Our intuitions can lead to both too much and too little concern with low-probability risks. When judgments are based on analysis, they are more likely to be accurate, certainly if the analysis can be trusted. But for most people, intuitions rooted in actual experience are a much more powerful motivating force. An important task, for individuals and institutions alike, is to ensure that error-prone intuitions do not drive behavior.

Overreaction and neglect Intuitive judgments about probability often depend on whether a bad outcome can be readily imagined— whether it is cognitively "available." Before the attacks of 9/11, almost no one had imagined hijackers turning airplanes into flying bombs. The absence of recent airplane hijackings made people feel far more secure than they ought to have—the phenomenon of "unavailability bias." As a result, the terrorist threat was badly neglected. On the other hand, in the aftermath of a highly publicized event people are often far more fearful than they ought to be—the phenomenon of "availability bias." An available incident can lead to excessive fixation on worst-case scenarios—just as the absence of such an incident can lead to an unjustified sense of security.

This problem is compounded by the fact that when people's emotions are engaged, they tend to ignore the question of probability altogether. They focus on the bad outcome or on the worst that might happen, without thinking enough about how unlikely it is. (Best-case thinking—which is the curse, or blessing, of unrealistic optimists—is a related problem.) When governments impose excessive precautions in the face of some risks, they are often falling victim to "probability neglect"—wrongly treating highly improbable dangers as if they were certainties. By contrast, people often believe that they are "safe" in the sense that the worst-case scenario may be dismissed or need not be considered at all. This too is a form of probability neglect, because the assumption is that when a situation can sensibly be described as "safe," there is no risk at all. In fact, human beings face risks of different degrees of probability. It is a pervasive and damaging mistake to think that "safety" comes with an on-off switch.

Worst cases everywhere In some contexts, people are acutely aware of the burdens imposed by attempting to eliminate worst-case scenarios; but in other contexts, they are not attuned to those burdens at all. In regulatory policy, for example, those who urge extensive precautions against the worst cases often disregard the possibility that those very precautions can inflict losses and even create risks of their own. Risks, and bad worst cases, may be on all sides. Preemptive wars—designed to eliminate threats before they can materialize, including the 2003 Iraq invasion and Israel's 2006 attack on Hezbollah—have been defended on the ground that delays may increase the magnitude of the relevant threat. If a nation waits while its adversary plots and prepares, a delay might be deadly. But preemptive wars will ensure many deaths—and such wars can increase, rather than decrease, overall dangers to national security.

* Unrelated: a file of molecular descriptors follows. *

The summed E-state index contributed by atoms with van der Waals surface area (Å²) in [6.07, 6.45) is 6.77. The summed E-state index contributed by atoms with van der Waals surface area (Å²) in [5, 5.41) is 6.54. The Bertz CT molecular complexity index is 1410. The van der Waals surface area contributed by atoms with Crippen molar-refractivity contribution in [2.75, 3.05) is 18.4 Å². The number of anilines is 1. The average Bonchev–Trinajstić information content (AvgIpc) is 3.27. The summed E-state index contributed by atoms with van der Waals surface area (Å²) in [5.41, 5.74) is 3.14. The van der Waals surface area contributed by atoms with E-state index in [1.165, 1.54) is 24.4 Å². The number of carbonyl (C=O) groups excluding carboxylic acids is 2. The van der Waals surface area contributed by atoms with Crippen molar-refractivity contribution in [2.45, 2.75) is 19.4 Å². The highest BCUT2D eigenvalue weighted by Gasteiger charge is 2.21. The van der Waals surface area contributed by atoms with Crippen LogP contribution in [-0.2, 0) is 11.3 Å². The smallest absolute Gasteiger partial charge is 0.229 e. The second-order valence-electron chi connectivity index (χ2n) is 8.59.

Often people, and nations, take undue precautions against worst-case scenarios simply because they disregard the burdens and risks of those precautions. But often people, and nations, neglect worst-case scenarios because they are unduly attentive to the burdens imposed by precautions. It is important to look at both sides of the ledger.

Risk and uncertainty With these points in mind, we can make a good deal of progress in understanding why, and when, people fail to respond sensibly to worst-case scenarios—and what might be done about these problems.

The first step is, of course, to specify the bad outcomes and try to assess their probability. By multiplying outcomes by their probability, we can produce the "expected value" of various courses of action. Sometimes science enables us to identify both outcomes and probabilities within a sharply restricted range. Public health officials might have reason to believe, for example, that the probability of a worst-case outbreak of the avian flu is above 0 percent but below 5 percent; climatologists might conclude that the probability of catastrophic climate change is above 1 percent but below 5 percent. With such information in hand, we are in a position to establish the magnitude and likelihood of gains and losses from various courses of action, including staying the current course ("business as usual"). Perhaps a margin of safety should be created to protect against the worst cases; but as we shall see, it is important to know what we lose by creating that margin of safety. If a patient, suffering from life-threatening cancer, learns that surgery and chemotherapy are 75 percent likely to produce at least a decade of additional life, his choice will probably be easy. Sometimes public officials are in a similar position. Equipped with a sense of the imaginable outcomes, of their probability, and of the burdens and risks of responding to them, we will often be in a good position to know what to do.